Autodesk Maya – Skeleton

In this article, I will explain how to set the skeleton of a modelled character. We use Maya 2016 here.

This time, we use the model of a mannequin.

 

The mannequin model used here has been downloaded from TURBOSQUID for free.

 

Create Skeleton

To rig a character, switch the menu set to ‘Rigging’ by the drop-down in the top-left corner of the screen.

Skelton > Create Joints

It’s handy to set the screen to a side view.

 

As shown in the screenshot above, place the joints from the waist to the top of the head by clicking the mouse. When you reached the top of the head, confirm them by pressing ‘Enter’ key.

In the Outliner window, you now find the hierarchy of the joints. Rename the joints as the shown above. It’s a good idea to rename joints every time you created them, which helps you to manage them easily.

 

In the same way, set the skeleton for the left arm. The head is hidden temporarily to work on the arm in a top view.

Place a joint at each physical joint.
As shown the screenshot above, switch to the Perspective View, and align the joints with the arm by moving and rotating.

With the joints of the arm selected,

Modify > Freeze Transformations

 

This command adjusts the transformations applied to the left arm to be zero so that you can rotate it by the value in the arm’s local coordinate.  It helps you to control the animation later.

※Make sure that Transform is set to 0.

 

With all the left-arm joints selected,

Skelton > Mirror Joints Option

It brings up the Mirror Joints Option window. Select Edit > Reset Setting. It reset all existing settings.

After applying ‘Reset Setting’,

Set ‘Mirror Across’ to XY.

Enter ‘L_’ in ‘Search For’, and ‘R_’ in ‘Replace With’.

Press ‘Apply’.

 

Now the left-arm joints have been copied symmetrically to the right side. In addition, the copied joints have been renamed as intended.

Then, set L_Shoulder and R_Shoulder as Spin02’s children.

With both L_Shoulder and R_Shoulder selected, drag them onto Spine02 by holding down mouse’s middle button. They are now set as Spine02’s children.

 

In the same way, set the left-leg joints.

 

 

Set the local axis of the joint

After setting the left-leg joints, we set the local axis of the joint. Click ‘Select Hierarchy’ with the parent of the left-leg joints selected. It selects all instances under the left leg.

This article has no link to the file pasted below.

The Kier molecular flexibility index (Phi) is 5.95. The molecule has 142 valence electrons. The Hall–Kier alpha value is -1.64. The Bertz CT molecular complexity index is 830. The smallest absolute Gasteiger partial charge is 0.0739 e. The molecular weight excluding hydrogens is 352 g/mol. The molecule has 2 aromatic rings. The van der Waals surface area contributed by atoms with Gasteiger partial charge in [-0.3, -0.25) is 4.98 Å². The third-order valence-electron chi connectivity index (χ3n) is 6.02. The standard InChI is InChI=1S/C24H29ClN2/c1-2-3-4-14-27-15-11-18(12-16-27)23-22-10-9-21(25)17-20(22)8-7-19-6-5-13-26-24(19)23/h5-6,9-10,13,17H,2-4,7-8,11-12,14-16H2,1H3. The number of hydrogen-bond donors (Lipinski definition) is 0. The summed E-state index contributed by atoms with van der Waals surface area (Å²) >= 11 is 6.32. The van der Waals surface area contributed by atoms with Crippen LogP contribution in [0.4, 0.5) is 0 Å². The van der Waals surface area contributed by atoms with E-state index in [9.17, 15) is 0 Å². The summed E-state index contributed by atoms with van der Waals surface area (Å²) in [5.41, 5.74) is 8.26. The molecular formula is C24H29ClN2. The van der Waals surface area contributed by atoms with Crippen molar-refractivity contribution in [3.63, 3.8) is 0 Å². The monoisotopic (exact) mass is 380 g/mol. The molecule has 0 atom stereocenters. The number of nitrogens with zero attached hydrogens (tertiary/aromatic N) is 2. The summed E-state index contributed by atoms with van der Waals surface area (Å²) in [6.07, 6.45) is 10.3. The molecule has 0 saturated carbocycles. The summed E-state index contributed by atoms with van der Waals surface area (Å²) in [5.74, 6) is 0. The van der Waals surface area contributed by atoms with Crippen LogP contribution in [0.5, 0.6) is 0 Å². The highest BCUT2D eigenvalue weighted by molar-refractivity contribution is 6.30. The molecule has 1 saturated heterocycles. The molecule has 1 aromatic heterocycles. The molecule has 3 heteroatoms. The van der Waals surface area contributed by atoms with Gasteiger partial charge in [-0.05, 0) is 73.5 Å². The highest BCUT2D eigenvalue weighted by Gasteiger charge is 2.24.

Keeping them selected, click Display > Transform Display > Local Rotation Axes.

It shows the local axis of the joint.

 

To make the work easier, hide the model temporarily.

 

 

At the moment, the local axis of each joint is not aligned with the others. So let’s align those local axes.

Temporarily, break the parent-child link between the joints you want to align. In this example, for now, unlink L_Foot and L_Foot_a as shown below.

 

Select ① →② in sequence.

Constrain > Aim Constraint Option

Specify ‘Aim vector’ and ‘Up vector’ to align with the reference axis as shown in the screenshot above. Then press the ‘Apply’ button. It also makes a constraint node in the Outliner window but it’s OK to delete it.

 

Then, with ② selected,

Modify > Freeze Transformation

It sets the current value of ‘Transform Attributes Rotate’ in the Attribute Editor as the initial value. Once you set the local axis of the joint, restore the parent-child link you unlinked earlier.

You now finished setting the local axis of the joint.

 

After setting the local axis of the joint, unhide the model and move and rotate the joint to the relevant point in the model. Then, select ‘Freeze Transformation’ to set Rotation to 0.

 

Skelton > Mirror Joints Option

Create the right-leg joints by mirroring the left-leg joints.

 

The setting for Centre of Gravity

Break the parent-child link of Spineo1. Then, duplicate(CTRL+D) Spine1. It’s named Spine03. Rename it ‘COG’.

 

Rearrange the hierarchy as shown above.

By the way, you can resize the joint size by:

Display > Animation > Joint Size

 

Setting for the root joint

Create a joint at the origin, (0,0,0). Rename it ‘root’.

 

Set root as the parent of COG.

It finishes the setup of the skeleton.

 

 

You might face a lot of tasks, for example, trying to solve an error. But, they are unavoidable to set a skeleton. Personally, I also had some difficult time to write this article.

I am happy if you got a rough idea of what tasks are involved and how long they take.

(Reference: AREA JAPAN Maya Learning Channel

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